CHICAGO – Newly developed computer software combined with magnetic resonance imaging (MRI) of a fetus may help physicians better assess a woman's potential for a difficult childbirth. Results of a study using the new software were presented today at the annual meeting of the Radiological Society of North America (RSNA).
Because a woman's birth canal is curved and not much wider than a fetus's head, a baby must move through the canal in a specific sequence of maneuvers. A failure in the process, such as a head turned the wrong way at the wrong time, can result in dystocia, or difficult labor.
"The mechanics of the human birth canal make for a very complicated delivery process compared to other mammals," said Olivier Ami, M.D., Ph.D., an obstetrician in the Department of Radiology at Antoine Béclère's Hospital, Université Paris Sud, France. "We now have computer-simulated childbirth to identify potential problems."
Using the new software, called PREDIBIRTH, Dr. Ami and a team of researchers processed MR images of 24 pregnant women. The result was a three-dimensional (3-D) reconstruction of both the pelvis and the fetus along with 72 possible trajectories of the baby's head through the birth canal. Based on these simulations, the program scored each mother's likelihood of a normal birth.
"This goes beyond simple imaging," Dr. Ami said. "The software simulates the properties of potential deliveries."
For purposes of the study, the PREDIBIRTH scores were computed retrospectively and measured against delivery outcomes for the 24 women. Thirteen women delivered normally. These deliveries were scored as highly favorable by the simulator. Three women who delivered by elective cesarean-section (C-section)—two of which involved babies of excessive weight—were scored at high risk for dystocia.
Of the five women delivered by emergency C-section, two involved heart rhythm abnormalities and were scored mildly favorable and favorable. Three involved obstructed labor, all of whom scored at high risk of dystocia. Three women delivered with vacuum extraction and had mildly favorable simulator scores.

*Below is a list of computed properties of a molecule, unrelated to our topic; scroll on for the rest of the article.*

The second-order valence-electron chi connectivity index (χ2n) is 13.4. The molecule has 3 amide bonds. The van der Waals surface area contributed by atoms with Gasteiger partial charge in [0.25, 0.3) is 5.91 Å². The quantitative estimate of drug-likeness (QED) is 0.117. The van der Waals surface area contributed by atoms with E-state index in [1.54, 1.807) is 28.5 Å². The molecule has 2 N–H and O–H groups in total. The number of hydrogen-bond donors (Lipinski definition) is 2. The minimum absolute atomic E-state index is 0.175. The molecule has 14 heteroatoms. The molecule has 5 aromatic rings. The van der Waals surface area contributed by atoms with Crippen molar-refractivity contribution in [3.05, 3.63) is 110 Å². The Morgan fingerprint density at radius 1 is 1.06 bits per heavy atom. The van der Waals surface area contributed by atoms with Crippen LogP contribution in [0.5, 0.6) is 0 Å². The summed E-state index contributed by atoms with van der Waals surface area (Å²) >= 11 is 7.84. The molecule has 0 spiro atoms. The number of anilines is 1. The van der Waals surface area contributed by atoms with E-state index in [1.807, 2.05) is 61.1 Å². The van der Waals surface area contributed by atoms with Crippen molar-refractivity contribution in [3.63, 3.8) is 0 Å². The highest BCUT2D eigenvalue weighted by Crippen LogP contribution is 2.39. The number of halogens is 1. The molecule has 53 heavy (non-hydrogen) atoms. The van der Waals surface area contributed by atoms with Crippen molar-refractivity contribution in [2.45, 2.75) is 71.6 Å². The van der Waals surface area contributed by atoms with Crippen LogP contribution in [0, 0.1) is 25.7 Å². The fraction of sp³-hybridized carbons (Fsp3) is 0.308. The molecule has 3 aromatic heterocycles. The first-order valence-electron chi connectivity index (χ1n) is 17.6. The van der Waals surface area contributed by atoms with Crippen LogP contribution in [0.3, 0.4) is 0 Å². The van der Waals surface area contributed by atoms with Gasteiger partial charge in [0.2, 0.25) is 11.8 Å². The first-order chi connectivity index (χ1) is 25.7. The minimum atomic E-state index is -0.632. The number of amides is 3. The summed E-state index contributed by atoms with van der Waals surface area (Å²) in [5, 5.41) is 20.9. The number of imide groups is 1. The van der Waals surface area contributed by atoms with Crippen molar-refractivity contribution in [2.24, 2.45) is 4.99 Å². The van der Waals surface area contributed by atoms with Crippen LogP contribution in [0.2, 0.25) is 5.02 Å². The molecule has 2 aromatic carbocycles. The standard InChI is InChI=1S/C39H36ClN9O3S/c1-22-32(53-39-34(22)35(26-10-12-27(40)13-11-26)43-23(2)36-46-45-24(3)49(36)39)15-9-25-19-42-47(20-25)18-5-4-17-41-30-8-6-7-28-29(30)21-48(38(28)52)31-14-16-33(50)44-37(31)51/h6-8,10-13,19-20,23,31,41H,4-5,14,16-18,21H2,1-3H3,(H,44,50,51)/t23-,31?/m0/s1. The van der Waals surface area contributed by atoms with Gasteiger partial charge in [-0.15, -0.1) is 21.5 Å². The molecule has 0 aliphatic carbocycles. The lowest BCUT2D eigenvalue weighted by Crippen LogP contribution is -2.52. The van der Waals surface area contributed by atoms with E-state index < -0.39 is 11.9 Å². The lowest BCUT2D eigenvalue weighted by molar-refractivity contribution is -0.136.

"The results in predicting dystocia were highly accurate," Dr. Ami said. "Our simulation predictions seem to be a significant improvement over pelvimetry."
Pelvimetry, which measures the pelvis manually or by imaging to determine its adequacy for childbirth, is commonly used but not entirely reliable, according to Dr. Ami.
"A small pelvis may be able to deliver without problems, and a big pelvis might require mechanical help during childbirth," he said. "This uncertainty raises the rate of C-sections."
In the U.S., C-sections account for approximately one-third of all births. In France, the rate of mechanical problems is 30 percent, two-thirds of which are emergency procedures.
"An emergency C-section has six to seven times more morbidity and mortality than a planned C-section," Dr. Ami said. "With this virtual childbirth software, the majority of C-sections could be planned rather than emergency, and difficult instrumental extractions might disappear in the near future."
Coauthors are Lucie Cassagnes, M.D., Jean-Francois Uhl, M.D., Didier Lemery, M.D., Ph.D., Vincent Delmas, Gérard Mage, M.D., Ph.D., and Louis Boyer, M.D.
RSNA is an association of more than 48,000 radiologists, radiation oncologists, medical physicists and related scientists committed to excellence in patient care through education and research. The Society is based in Oak Brook, Ill. (http://www.RSNA.org)
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